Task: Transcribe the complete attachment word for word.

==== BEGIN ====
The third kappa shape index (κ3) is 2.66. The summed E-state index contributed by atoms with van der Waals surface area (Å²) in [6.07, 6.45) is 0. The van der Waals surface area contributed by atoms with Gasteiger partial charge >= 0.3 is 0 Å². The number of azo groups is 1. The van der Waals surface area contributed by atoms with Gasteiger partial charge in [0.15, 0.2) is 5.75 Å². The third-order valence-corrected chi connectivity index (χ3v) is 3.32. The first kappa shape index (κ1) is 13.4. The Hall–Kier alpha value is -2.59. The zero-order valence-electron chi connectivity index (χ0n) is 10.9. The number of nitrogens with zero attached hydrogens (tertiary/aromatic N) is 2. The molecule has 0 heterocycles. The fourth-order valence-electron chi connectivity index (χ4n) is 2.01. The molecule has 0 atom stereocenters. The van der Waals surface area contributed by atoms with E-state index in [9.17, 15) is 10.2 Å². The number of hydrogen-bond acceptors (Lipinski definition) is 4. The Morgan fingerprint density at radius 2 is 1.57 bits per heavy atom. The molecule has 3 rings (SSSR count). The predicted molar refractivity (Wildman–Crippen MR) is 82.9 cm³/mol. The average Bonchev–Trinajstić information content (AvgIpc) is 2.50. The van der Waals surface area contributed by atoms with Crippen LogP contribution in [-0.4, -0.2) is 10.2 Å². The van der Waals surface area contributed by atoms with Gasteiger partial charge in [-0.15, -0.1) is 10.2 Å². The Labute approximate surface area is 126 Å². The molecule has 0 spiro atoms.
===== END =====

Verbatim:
The third kappa shape index (κ3) is 2.66. The summed E-state index contributed by atoms with van der Waals surface area (Å²) in [6.07, 6.45) is 0. The van der Waals surface area contributed by atoms with Gasteiger partial charge >= 0.3 is 0 Å². The number of azo groups is 1. The van der Waals surface area contributed by atoms with Gasteiger partial charge in [0.15, 0.2) is 5.75 Å². The third-order valence-corrected chi connectivity index (χ3v) is 3.32. The first kappa shape index (κ1) is 13.4. The Hall–Kier alpha value is -2.59. The zero-order valence-electron chi connectivity index (χ0n) is 10.9. The number of nitrogens with zero attached hydrogens (tertiary/aromatic N) is 2. The molecule has 0 heterocycles. The fourth-order valence-electron chi connectivity index (χ4n) is 2.01. The molecule has 0 atom stereocenters. The van der Waals surface area contributed by atoms with E-state index in [9.17, 15) is 10.2 Å². The number of hydrogen-bond acceptors (Lipinski definition) is 4. The Morgan fingerprint density at radius 2 is 1.57 bits per heavy atom. The molecule has 3 rings (SSSR count). The predicted molar refractivity (Wildman–Crippen MR) is 82.9 cm³/mol. The average Bonchev–Trinajstić information content (AvgIpc) is 2.50. The van der Waals surface area contributed by atoms with Crippen LogP contribution in [-0.4, -0.2) is 10.2 Å². The van der Waals surface area contributed by atoms with Gasteiger partial charge in [-0.15, -0.1) is 10.2 Å². The Labute approximate surface area is 126 Å². The molecule has 0 spiro atoms.